of the first steps is to ascertain their names. I had never asked my guardian angels for their names. (For me, angels is
plural because I received a second guardian angel when I was ordained.) I have simply assigned my angels the
nicknames of Colden and Marcy; two mountains in the Adirondacks. But last night, I think I found out that one is named
Dominic. I need to do a little more talking to be sure.
I was recently made aware of a document entitled the Manhattan Declaration -- A Call of Christian Conscience. (Visit the
Web site at: www.manhattandeclaration.org.) Orthodox, Catholic, and evangelical Christian leaders united last
September to make a joint statement in defense of the following fundamental truths:
"1.the sanctity of human life
2.the dignity of marriage as the conjugal union of husband and wife
3.the rights of conscience and religious liberty."
I encourage you to visit the Web site and read the declaration which has been signed by the bishops of most of the
major dioceses in the US, as well as by most popular and public national Christian leaders. If you agree with the
declaration, you can add your name to the list of close to half a million signers. I almost never add my name to on-line
petitions, but I made an exception this time. The attacks on Christianity have been increasing steadily and I want to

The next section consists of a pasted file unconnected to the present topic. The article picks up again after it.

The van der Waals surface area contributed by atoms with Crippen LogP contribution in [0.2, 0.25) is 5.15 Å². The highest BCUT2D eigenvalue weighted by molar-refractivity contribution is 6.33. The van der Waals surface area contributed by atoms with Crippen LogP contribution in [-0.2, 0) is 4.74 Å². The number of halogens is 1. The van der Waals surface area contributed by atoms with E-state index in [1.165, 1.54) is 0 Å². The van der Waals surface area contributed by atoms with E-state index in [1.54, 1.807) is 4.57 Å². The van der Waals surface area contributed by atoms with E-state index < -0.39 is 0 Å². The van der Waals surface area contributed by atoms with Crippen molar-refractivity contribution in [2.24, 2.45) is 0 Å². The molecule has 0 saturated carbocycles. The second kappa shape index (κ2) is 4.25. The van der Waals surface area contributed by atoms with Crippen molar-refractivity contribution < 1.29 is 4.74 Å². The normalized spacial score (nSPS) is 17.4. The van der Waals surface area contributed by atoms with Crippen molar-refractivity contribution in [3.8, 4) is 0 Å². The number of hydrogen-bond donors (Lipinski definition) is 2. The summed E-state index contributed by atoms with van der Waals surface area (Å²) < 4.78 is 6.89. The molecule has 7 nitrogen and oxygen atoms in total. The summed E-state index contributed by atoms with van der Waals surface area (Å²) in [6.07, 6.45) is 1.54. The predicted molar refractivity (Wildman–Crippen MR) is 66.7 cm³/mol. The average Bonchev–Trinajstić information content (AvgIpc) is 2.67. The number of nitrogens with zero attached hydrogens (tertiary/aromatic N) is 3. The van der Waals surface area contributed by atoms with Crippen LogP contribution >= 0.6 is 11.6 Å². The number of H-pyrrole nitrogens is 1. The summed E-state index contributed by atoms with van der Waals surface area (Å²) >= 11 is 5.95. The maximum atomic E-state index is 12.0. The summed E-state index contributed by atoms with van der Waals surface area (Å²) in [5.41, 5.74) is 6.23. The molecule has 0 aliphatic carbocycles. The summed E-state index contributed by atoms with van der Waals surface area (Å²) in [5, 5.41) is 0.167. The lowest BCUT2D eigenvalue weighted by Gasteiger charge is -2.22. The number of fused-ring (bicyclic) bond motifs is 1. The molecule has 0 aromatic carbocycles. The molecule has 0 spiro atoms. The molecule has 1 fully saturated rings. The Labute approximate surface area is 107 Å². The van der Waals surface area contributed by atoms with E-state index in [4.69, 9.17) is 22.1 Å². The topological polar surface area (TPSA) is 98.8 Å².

support our leaders as they try to make our voices heard.
Here is an excerpt from the Manhattan Declaration which fits in well with the discussion from the previous section of this
newsletter regarding the need to put obedience to God's laws first:
"Going back to the earliest days of the church, Christians have refused to compromise their proclamation of the gospel.
In Acts 4, Peter and John were ordered to stop preaching. Their answer was, 'Judge for yourselves whether it is right in
God's sight to obey you rather than God. For we cannot help speaking about what we have seen and heard.' Through
the centuries, Christianity has taught that civil disobedience is not only permitted, but sometimes required. There is no
more eloquent defense of the rights and duties of religious conscience than the one offered by Martin Luther King, Jr., in
his Letter from a Birmingham Jail. Writing from an explicitly Christian perspective, and citing Christian writers such as
Augustine and Aquinas, King taught that just laws elevate and ennoble human beings because they are rooted in the
moral law whose ultimate source is God Himself. Unjust laws degrade human beings. Inasmuch as they can claim no
authority beyond sheer human will, they lack any power to bind in conscience. King’s willingness to go to jail, rather than
comply with legal injustice, was exemplary and inspiring.
Because we honor justice and the common good, we will not comply with any edict that purports to compel our
institutions to participate in abortions, embryo-destructive research, assisted suicide and euthanasia, or any other anti-